that Caius went down to the Forum that same afternoon, and tried to explain away what had happened as a deplorable accident, for which he was not responsible. Many who might otherwise have supported him had been profoundly shocked, and it is impossible for the man who has placed himself at the head of an armed mob to disavow any connection with its atrocities. Just as Robert Emmett was responsible for the murder of Lord Kilwarden, though he may not himself have thrust a pike into the old judge, so was Caius Gracchus re

, sponsible for the murder of Antullius. It is useless in such cases to plead blameless character and patriotic intentions. Moreover, the friends of Caius did not even take the trouble to excuse themselves. Fulvius Flaccus, when the assembly had broken up, called together a mob of his supporters, harangued them, and armed them with a store of weapons which lay in his house, for he possessed a complete arsenal of Gallic broadswords and lances, the trophies of his successful campaign of B.C. 125. He and his reckless satellites passed the night in noise, riot, and carousing; the ex-consul himself, it is said, was the first man drunk, and in his cups uttered many obiter dicta most unbecoming in one who was about to plunge the city into war next morning. The behaviour of Caius was very different; he burst into tears on leaving the Forum and shut himself up in his room, gloomily pondering over the end to which two years of civic power had brought him. But though he did not commit himself to any overt course of action, a great mob of his partisans gathered round his house, and encamped about it all night. Another mass collected in the Capitol before dawn, to occupy the points of vantage for the struggle which was expected to break out in the morning.

Meanwhile Opimius and the other foes of the Demo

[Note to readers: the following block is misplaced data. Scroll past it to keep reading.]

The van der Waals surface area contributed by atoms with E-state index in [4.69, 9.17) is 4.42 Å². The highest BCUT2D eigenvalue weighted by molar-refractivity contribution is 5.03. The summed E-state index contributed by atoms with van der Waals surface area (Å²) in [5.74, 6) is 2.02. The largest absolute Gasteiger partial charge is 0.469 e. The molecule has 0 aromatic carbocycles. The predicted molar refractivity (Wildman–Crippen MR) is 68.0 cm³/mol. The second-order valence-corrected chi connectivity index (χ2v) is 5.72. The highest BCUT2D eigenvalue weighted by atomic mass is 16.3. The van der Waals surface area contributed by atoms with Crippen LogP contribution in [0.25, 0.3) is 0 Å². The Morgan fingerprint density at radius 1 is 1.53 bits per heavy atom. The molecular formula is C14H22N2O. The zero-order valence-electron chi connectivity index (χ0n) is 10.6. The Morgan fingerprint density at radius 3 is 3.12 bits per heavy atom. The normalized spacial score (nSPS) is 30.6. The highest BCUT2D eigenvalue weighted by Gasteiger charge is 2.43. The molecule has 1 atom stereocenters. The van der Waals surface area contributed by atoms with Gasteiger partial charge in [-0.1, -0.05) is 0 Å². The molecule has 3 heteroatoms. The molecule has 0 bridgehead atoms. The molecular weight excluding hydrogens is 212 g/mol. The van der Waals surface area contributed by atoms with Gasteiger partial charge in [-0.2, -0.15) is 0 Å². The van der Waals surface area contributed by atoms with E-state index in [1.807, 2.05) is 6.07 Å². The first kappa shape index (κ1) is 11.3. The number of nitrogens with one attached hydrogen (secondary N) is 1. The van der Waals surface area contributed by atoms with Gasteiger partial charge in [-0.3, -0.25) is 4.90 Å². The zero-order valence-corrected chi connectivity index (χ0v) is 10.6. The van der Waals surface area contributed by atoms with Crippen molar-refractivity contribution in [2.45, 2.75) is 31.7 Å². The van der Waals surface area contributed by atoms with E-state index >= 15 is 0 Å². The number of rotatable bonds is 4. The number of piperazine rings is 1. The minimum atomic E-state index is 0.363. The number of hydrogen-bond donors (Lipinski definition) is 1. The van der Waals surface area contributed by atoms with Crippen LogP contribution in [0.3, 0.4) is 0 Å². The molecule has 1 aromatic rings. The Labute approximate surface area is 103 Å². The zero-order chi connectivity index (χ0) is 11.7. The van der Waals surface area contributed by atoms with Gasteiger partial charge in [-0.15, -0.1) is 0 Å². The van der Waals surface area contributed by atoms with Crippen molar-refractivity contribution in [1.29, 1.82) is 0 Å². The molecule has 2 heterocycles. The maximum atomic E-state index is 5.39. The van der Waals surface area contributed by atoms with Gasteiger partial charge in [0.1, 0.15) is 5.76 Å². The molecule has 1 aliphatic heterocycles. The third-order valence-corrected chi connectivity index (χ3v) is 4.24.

cratic party had been making much more practical preparations. The consul had ordered every senator and every knight of the Optimate party to provide two fully armed men; he had taken command of a body of Cretan mercenaries who chanced to be passing through the city, and had ordered a general muster of the clients and retainers of his friends. They were a formidable band, and, with the magistrates at their head, they had the inestimable advantage of appearing to represent law and order.

Protected by this mass of special constables the Senate met next morning. The consul began to lay before them the desperate state of affairs, and the necessity for outlawing the Democratic leaders. At this moment, by a preconcerted arrangement, the bier of Antullius, followed by his mourning friends, was borne past the doors of the Senate-house. The Fathers rushed out and burst forth into exaggerated demonstrations of horror and sympathy. Then flocking back to their seats they passed the senatus consultum ultimum, which empowered the consuls, in the usual terms, “to take care that the republic might receive no harm." Rome was thus put under martial law, and as a last formality messengers were sent to Gracchus and to Fulvius Flaccus, bidding them repair in person to the Curia in order to give an account of their doings.

Frightened at the great armed force around the Senatehouse, the Democrats had begun to concentrate on the Aventine. They were almost destitute of guidance, for Caius was sunk in a melancholy apathy, and Flaccus was barely recovered from the effects of last night's debauch ; it was with difficulty that he could be roused at all that morning. The only intention displayed was to stand at bay on the old plebeian stronghold; no offensive action seems even to have been contemplated. But the temple


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(PLATE 1.)

1. Denarius of Ti. Gracchus the Elder, father of the two Gracchi. 11. Denarius of L. Opimius, the slayer of Caius Gracchus. II. Denarius with Portraits of Sulla and of Pompeius Rufus, his colleague

as consul in B.c. 88.